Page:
Nursing Blog

In our last blog post, we discussed the importance of the what and the why of grooming… let us now discuss how we help our loved ones keep happy and healthy in regards to their appearance and grooming habits.

Diet and Supplements
There are several diets and supplements on the market that are specially fortified with essential ingredients for aging pets. These work to improve mobility, cell regeneration, weight control, and energy levels. You should discuss the options that may be appropriate for your little loved one with your veterinarian. Exercise and Stimulation While our senior pets may not be able to run 4 miles or climb the beautiful Rocky Mountain trails anymore, they can certainly participate in low-impact and less strenuous exercise. They also still love to play, even if it’s modified to accommodate their aging bodies and for shorter periods of time. This counteracts boredom as well.

Whole Body Wellness
Regular visits to your veterinarian is recommended at least every 6 months for any animal over 7 years of age (over 5 years of age for giant breed dogs). It may feel like you are always at the veterinarian, but because our animals age much faster than we do, 6 months between visits is actually more like 2 years on their timetables. At these visits, you can discuss changes you are seeing in your pet, and your veterinarian may notice changes you could have missed. Animal massage or acupuncture, in addition to diet, supplements, medications, and exercise/stimulation recommendations may be discussed during these appointments. Finally, I’ll start discussing actual grooming! Regular brushing, bathing, and nail trims can be done at home with professional instruction, which you can discuss at your veterinary visit. If your animal is resistant to these actions, it may be due to pain, discomfort, or the wrong environment (arthritis is a big culprit of discomfort, and a quiet room before bedtime is the ideal environment).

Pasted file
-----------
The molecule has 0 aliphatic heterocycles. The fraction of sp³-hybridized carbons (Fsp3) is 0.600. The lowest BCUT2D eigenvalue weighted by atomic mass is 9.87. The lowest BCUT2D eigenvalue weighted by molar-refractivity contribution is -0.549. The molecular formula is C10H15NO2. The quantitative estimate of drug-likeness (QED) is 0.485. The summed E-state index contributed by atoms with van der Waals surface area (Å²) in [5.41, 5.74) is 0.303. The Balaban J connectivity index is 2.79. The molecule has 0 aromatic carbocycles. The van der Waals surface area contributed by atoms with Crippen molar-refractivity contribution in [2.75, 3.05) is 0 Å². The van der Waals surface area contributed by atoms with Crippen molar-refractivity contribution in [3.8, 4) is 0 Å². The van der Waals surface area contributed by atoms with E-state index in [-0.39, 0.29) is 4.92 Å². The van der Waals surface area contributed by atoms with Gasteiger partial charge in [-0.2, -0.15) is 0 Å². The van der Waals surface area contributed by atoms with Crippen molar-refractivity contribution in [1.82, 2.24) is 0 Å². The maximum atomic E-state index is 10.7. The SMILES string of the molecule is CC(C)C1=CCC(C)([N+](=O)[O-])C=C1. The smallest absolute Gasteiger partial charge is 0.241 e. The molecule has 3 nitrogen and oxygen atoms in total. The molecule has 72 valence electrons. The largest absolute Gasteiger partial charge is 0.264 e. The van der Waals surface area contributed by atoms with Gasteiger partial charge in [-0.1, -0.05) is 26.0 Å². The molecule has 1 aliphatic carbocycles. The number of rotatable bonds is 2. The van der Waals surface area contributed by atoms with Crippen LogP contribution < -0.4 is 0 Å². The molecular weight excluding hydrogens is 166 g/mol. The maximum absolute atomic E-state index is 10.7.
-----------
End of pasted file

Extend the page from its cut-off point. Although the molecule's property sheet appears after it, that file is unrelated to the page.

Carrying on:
The grooming needs of our furry friends become more important and frequent as they age. If you’ve ever seen an elderly dog or cat (I’d be surprised if you haven't!), you may have noticed mats in their fur, dandruff, or oil. Additionally, food or other foreign material such as grass or small sticks may become tangled in the coats of longhaired breeds. Keeping a healthy coat is vitally important to our four-legged companions.

What factors are at play when the once beautiful and shiny coats begin to look unkempt?

Flexibility
Both canines and felines may become less flexible as they age. If they experience pain and cannot reach their body parts with ease, they may stop grooming themselves. This can be due to arthritis and/or muscle wasting (either from disuse or another underlying disease process). Arthritis can have many causes, including injury, change in metabolism, immune system compromise, and genetic factors. Essentially, if your pet is suffering from arthritis due to any of these aging changes, their grooming habits may decrease or stop altogether.

Energy Level
If your pet becomes tired or bored, they may lose interest in grooming. This can be a normal aging change, but could have other contributing factors such as inappropriate diet or lack of stimulating exercise. If your elderly dog or cat’s diet is lacking in essential nutrients, their metabolism and energy level may slow down. Also, we might decrease our playtime with our pets as they age with the assumption that they require less attention or stimulation. This couldn’t be further from the truth!